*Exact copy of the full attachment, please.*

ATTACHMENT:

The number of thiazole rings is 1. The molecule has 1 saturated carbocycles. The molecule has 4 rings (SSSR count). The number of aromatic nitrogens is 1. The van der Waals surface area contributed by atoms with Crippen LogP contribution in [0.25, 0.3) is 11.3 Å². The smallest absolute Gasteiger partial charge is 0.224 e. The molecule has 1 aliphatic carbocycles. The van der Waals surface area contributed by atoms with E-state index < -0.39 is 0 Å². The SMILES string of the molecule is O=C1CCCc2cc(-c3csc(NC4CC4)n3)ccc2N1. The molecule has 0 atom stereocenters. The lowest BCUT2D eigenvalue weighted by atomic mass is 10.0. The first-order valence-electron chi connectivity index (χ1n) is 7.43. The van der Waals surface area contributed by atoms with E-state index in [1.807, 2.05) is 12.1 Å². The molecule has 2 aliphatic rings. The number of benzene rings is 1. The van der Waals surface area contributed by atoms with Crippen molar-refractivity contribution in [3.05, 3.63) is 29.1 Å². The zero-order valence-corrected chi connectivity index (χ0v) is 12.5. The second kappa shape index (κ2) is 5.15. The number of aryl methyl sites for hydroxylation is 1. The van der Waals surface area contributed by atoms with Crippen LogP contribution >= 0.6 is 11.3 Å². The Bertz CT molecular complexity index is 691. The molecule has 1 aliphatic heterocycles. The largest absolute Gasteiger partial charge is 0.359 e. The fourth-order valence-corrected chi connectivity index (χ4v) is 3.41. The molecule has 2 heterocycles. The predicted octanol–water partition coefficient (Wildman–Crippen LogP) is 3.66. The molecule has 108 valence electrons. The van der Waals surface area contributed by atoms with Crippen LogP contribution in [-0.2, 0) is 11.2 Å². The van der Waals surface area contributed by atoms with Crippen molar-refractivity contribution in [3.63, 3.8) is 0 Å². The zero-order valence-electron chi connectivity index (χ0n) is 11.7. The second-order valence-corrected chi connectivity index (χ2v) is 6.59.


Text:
The number of thiazole rings is 1. The molecule has 1 saturated carbocycles. The molecule has 4 rings (SSSR count). The number of aromatic nitrogens is 1. The van der Waals surface area contributed by atoms with Crippen LogP contribution in [0.25, 0.3) is 11.3 Å². The smallest absolute Gasteiger partial charge is 0.224 e. The molecule has 1 aliphatic carbocycles. The van der Waals surface area contributed by atoms with E-state index < -0.39 is 0 Å². The SMILES string of the molecule is O=C1CCCc2cc(-c3csc(NC4CC4)n3)ccc2N1. The molecule has 0 atom stereocenters. The lowest BCUT2D eigenvalue weighted by atomic mass is 10.0. The first-order valence-electron chi connectivity index (χ1n) is 7.43. The van der Waals surface area contributed by atoms with E-state index in [1.807, 2.05) is 12.1 Å². The molecule has 2 aliphatic rings. The number of benzene rings is 1. The van der Waals surface area contributed by atoms with Crippen molar-refractivity contribution in [3.05, 3.63) is 29.1 Å². The zero-order valence-corrected chi connectivity index (χ0v) is 12.5. The second kappa shape index (κ2) is 5.15. The number of aryl methyl sites for hydroxylation is 1. The van der Waals surface area contributed by atoms with Crippen LogP contribution >= 0.6 is 11.3 Å². The Bertz CT molecular complexity index is 691. The molecule has 1 aliphatic heterocycles. The largest absolute Gasteiger partial charge is 0.359 e. The fourth-order valence-corrected chi connectivity index (χ4v) is 3.41. The molecule has 2 heterocycles. The predicted octanol–water partition coefficient (Wildman–Crippen LogP) is 3.66. The molecule has 108 valence electrons. The van der Waals surface area contributed by atoms with Crippen LogP contribution in [-0.2, 0) is 11.2 Å². The van der Waals surface area contributed by atoms with Crippen molar-refractivity contribution in [3.63, 3.8) is 0 Å². The zero-order valence-electron chi connectivity index (χ0n) is 11.7. The second-order valence-corrected chi connectivity index (χ2v) is 6.59.